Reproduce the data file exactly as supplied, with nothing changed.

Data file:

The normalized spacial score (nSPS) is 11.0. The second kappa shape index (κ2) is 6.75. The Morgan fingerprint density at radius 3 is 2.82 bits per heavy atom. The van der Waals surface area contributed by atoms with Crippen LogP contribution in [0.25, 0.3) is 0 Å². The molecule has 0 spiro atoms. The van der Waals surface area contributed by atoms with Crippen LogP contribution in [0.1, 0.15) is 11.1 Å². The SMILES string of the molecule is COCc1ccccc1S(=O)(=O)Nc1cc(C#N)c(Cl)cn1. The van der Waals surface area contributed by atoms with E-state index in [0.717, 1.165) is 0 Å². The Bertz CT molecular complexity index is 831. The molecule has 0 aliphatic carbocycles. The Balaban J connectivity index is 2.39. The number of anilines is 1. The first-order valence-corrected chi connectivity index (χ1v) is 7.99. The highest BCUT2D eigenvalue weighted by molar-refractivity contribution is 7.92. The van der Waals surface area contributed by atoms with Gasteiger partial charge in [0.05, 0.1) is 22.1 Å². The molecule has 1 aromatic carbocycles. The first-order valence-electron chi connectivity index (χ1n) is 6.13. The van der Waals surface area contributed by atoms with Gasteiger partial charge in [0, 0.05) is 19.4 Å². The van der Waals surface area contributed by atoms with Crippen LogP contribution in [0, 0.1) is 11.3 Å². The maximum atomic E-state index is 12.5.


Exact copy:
The normalized spacial score (nSPS) is 11.0. The second kappa shape index (κ2) is 6.75. The Morgan fingerprint density at radius 3 is 2.82 bits per heavy atom. The van der Waals surface area contributed by atoms with Crippen LogP contribution in [0.25, 0.3) is 0 Å². The molecule has 0 spiro atoms. The van der Waals surface area contributed by atoms with Crippen LogP contribution in [0.1, 0.15) is 11.1 Å². The SMILES string of the molecule is COCc1ccccc1S(=O)(=O)Nc1cc(C#N)c(Cl)cn1. The van der Waals surface area contributed by atoms with E-state index in [0.717, 1.165) is 0 Å². The Bertz CT molecular complexity index is 831. The molecule has 0 aliphatic carbocycles. The Balaban J connectivity index is 2.39. The number of anilines is 1. The first-order valence-corrected chi connectivity index (χ1v) is 7.99. The highest BCUT2D eigenvalue weighted by molar-refractivity contribution is 7.92. The van der Waals surface area contributed by atoms with Gasteiger partial charge in [0.05, 0.1) is 22.1 Å². The molecule has 1 aromatic carbocycles. The first-order valence-electron chi connectivity index (χ1n) is 6.13. The van der Waals surface area contributed by atoms with Gasteiger partial charge in [0, 0.05) is 19.4 Å². The van der Waals surface area contributed by atoms with Crippen LogP contribution in [0, 0.1) is 11.3 Å². The maximum atomic E-state index is 12.5.